#RisingYouth
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#RisingYouth

Alt Route is a Driving Force for Accessible Skateboarding

Q&A’s with Curtis Ruttle

Check out Accessible Media Inc’s documentary on Curtis’ project: The Alternate Route

Where are you from? What place do you currently call home and why?
I am from Calgary, Alberta. Calgary hosted the 1988 Winter Olympics and we are known for the Calgary Stampede –“The Greatest Outdoor Show On Earth” In Calgary, you are still living in a major city, but you can drive an hour west and be right in the middle of the mountains.

What community/communities are you part of ?
I am part of the Vision Loss community, the CNIB (Canadian National Institute for the Blind) Foundation, the CNIB National Youth Council, the Calgary Skateboarding community, the Canadian Blind Hockey, and my school’s student council. In a lot of these communities I tend to take a leadership role and making a positive impact on said communities, because I believe “if you want something you have to go out and earn it, instead of waiting for someone to give it to you”. I stay very connected in sports communities through skateboarding and hockey because those are important things to have in our lives.

What are you passionate about? What are your hobbies?
I am passionate about helping out in the community and advocacy. In my spare time I enjoy playing sports, being outdoors, and photography. I also have recently been getting into videography and video editing. Growing up, I have always been involved in many different things. I always was that person who occasionally needed extra help and there were groups and organizations there to support me, so I have always been exposed to it and now I enjoy being able to help someone else.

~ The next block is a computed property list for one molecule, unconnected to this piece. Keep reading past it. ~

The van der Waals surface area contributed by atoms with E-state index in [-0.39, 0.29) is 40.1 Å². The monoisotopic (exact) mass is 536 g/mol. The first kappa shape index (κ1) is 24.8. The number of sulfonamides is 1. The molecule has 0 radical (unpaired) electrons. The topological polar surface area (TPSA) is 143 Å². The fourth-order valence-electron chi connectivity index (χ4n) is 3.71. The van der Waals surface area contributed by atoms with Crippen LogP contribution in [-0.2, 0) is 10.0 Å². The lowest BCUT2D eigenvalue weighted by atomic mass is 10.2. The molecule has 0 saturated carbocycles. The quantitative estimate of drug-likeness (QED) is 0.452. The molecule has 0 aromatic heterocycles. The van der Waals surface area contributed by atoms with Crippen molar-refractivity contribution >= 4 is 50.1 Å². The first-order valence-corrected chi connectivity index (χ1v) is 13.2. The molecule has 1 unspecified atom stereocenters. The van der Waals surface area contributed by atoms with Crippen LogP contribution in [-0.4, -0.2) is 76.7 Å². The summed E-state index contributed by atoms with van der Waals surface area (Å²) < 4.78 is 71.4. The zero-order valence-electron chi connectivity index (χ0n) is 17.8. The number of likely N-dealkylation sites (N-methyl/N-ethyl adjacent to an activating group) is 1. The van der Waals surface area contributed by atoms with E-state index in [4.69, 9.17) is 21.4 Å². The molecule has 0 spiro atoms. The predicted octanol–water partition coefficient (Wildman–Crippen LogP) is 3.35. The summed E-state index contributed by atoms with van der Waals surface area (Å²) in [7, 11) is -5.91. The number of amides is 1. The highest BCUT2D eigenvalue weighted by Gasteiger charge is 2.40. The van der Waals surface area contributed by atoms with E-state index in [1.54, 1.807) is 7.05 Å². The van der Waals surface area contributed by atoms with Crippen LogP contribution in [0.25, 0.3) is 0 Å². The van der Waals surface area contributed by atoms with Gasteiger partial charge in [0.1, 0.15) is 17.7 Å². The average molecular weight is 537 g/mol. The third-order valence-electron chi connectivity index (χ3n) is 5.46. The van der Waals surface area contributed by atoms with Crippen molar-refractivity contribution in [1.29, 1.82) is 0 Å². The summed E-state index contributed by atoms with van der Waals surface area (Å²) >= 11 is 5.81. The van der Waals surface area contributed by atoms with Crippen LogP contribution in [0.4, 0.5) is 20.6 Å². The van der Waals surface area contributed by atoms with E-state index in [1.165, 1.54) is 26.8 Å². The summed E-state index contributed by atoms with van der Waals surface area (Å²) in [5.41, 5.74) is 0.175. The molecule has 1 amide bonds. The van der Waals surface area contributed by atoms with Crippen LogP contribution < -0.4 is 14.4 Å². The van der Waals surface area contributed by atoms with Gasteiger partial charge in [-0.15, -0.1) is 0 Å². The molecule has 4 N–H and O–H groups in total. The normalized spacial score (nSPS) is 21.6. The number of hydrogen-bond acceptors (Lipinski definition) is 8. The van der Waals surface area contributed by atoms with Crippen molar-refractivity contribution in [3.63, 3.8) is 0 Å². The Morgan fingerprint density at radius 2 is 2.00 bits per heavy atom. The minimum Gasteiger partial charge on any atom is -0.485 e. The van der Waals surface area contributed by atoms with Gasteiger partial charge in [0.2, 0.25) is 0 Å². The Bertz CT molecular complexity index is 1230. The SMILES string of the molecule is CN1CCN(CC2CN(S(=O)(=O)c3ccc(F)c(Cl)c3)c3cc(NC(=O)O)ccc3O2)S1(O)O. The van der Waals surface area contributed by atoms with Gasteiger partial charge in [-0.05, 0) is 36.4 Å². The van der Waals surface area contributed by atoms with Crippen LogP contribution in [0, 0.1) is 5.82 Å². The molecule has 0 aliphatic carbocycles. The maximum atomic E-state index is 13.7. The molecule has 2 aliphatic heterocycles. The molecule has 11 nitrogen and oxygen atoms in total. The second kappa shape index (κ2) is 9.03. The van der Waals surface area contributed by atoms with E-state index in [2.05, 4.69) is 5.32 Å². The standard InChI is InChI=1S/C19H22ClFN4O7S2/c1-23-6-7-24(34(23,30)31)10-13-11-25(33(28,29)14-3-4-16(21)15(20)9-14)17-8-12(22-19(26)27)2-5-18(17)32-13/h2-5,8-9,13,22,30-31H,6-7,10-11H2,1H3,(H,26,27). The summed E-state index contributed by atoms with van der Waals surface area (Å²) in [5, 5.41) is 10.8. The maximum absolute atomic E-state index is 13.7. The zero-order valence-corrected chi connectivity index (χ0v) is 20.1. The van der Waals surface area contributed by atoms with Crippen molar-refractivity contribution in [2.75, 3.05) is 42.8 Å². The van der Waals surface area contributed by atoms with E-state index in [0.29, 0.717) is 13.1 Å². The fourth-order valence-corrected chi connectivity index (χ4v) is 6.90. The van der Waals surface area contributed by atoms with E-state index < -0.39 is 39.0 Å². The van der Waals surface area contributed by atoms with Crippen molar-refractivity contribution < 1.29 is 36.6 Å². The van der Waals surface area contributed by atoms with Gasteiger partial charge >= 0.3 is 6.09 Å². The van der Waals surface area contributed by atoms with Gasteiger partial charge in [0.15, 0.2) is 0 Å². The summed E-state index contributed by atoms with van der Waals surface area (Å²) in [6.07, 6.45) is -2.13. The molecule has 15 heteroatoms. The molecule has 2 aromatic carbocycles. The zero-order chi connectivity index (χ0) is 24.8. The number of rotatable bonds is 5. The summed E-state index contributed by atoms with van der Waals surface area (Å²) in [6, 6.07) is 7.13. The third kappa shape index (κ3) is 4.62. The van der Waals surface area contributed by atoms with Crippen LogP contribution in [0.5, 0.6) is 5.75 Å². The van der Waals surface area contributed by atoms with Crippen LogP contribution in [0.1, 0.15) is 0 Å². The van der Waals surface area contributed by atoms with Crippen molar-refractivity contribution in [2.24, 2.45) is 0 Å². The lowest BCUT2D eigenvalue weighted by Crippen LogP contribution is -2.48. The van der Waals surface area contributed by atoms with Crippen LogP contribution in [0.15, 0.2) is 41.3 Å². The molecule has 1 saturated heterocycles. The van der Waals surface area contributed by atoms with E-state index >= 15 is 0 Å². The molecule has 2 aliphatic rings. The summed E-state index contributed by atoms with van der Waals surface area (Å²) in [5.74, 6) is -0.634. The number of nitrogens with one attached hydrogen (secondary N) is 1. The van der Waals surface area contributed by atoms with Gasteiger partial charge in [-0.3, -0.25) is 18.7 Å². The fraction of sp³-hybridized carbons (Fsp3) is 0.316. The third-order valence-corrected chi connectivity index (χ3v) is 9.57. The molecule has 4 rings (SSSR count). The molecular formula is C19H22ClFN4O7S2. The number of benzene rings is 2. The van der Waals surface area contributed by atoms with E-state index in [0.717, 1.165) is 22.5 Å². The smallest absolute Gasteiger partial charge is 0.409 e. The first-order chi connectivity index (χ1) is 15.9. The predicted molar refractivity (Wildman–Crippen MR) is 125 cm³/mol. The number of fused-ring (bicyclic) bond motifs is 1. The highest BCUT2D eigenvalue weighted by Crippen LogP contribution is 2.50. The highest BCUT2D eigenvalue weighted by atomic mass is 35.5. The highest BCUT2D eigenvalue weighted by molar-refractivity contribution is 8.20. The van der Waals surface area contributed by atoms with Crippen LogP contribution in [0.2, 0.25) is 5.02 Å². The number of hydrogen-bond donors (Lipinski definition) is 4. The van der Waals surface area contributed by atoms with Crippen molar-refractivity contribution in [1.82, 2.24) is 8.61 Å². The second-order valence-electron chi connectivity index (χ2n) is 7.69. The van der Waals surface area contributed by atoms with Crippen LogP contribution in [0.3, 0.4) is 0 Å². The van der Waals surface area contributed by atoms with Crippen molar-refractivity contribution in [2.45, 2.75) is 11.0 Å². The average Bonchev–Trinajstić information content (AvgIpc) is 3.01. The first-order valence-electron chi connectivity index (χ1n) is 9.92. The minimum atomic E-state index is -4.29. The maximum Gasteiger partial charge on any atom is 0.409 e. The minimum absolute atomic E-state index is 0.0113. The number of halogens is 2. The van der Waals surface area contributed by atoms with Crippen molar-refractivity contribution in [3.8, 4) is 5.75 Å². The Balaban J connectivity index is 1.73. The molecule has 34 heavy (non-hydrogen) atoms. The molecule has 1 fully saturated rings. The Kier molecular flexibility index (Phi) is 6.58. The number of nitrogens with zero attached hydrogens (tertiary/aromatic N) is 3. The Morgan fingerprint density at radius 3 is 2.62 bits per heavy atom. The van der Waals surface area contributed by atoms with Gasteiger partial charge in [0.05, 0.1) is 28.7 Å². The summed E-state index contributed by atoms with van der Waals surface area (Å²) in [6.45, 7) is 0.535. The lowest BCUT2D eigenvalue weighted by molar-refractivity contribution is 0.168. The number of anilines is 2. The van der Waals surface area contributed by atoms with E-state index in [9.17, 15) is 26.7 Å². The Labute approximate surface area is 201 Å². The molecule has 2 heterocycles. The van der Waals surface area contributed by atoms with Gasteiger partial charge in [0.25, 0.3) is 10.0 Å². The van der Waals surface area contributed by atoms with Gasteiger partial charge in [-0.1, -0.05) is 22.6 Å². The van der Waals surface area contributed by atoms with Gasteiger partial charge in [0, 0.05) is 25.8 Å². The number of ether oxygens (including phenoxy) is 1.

My photo and video interests came after taking an option class at school, I was instantly hooked and stuck to photography and then later on realized that videography was not much different.

Tell us about your project!
When I started this project, I was fairly new to skateboarding as I had only been skateboarding for just around a year and a half. I was fortunate enough to have a local group who had already started the movement of accessible skateboarding. After my first time, I was instantly hooked and started to develop a relationship with Matt Janz, and the Skatebats program. I am lucky to have Matt as my partner and mentor where we have combined Alt Route and Skatebats to benefit the blind and visually impaired community in Calgary.

I started Alt Route in the summer of 2020 from grant opportunities through #RisingYouth that I learnt about through my involvement with the National Youth Council. AltRoute is dedicated to helping create a more accessible, inclusive, and safe skatepark environment for ALL visually impaired youth. We are able to do this by creating specific adaptations to the skatepark through hands on research. In our initial project we had a group of 5 individuals, and had one on one skate times. We initially had them skate / walk the park as it was, and then asked them for feedback on what was difficult, what helped, and what COULD help. From this feedback that we gathered, we were able to make adaptations. Some of our adaptations consist of: High visibility/contrast guide lines, transition markers, LED Lighting for a “Run way”, Tactilestrips, and we experimented with audio beacons as well.

In November we held a final showcase event, and were able to display our adaptations to the media, and surprise our participants with a fully accessible skatepark– where they were able to display all the learning that they had done! We have also been extremely fortunate to receive support/ sponsorships from, The Compound Calgary Skatepark, the CNIB Foundation, Ninetimes Calgary Skate Shop, Adidas, Newline Skateparks, Academy Skateboard collective, Professional Blind Skateboarder Dan Mancina, and Blind Skateboarder Justin Bishop. As well, we have been lucky enough to work with AMI (Accessible Media Inc) and they produced a 1 hour long documentary on my project.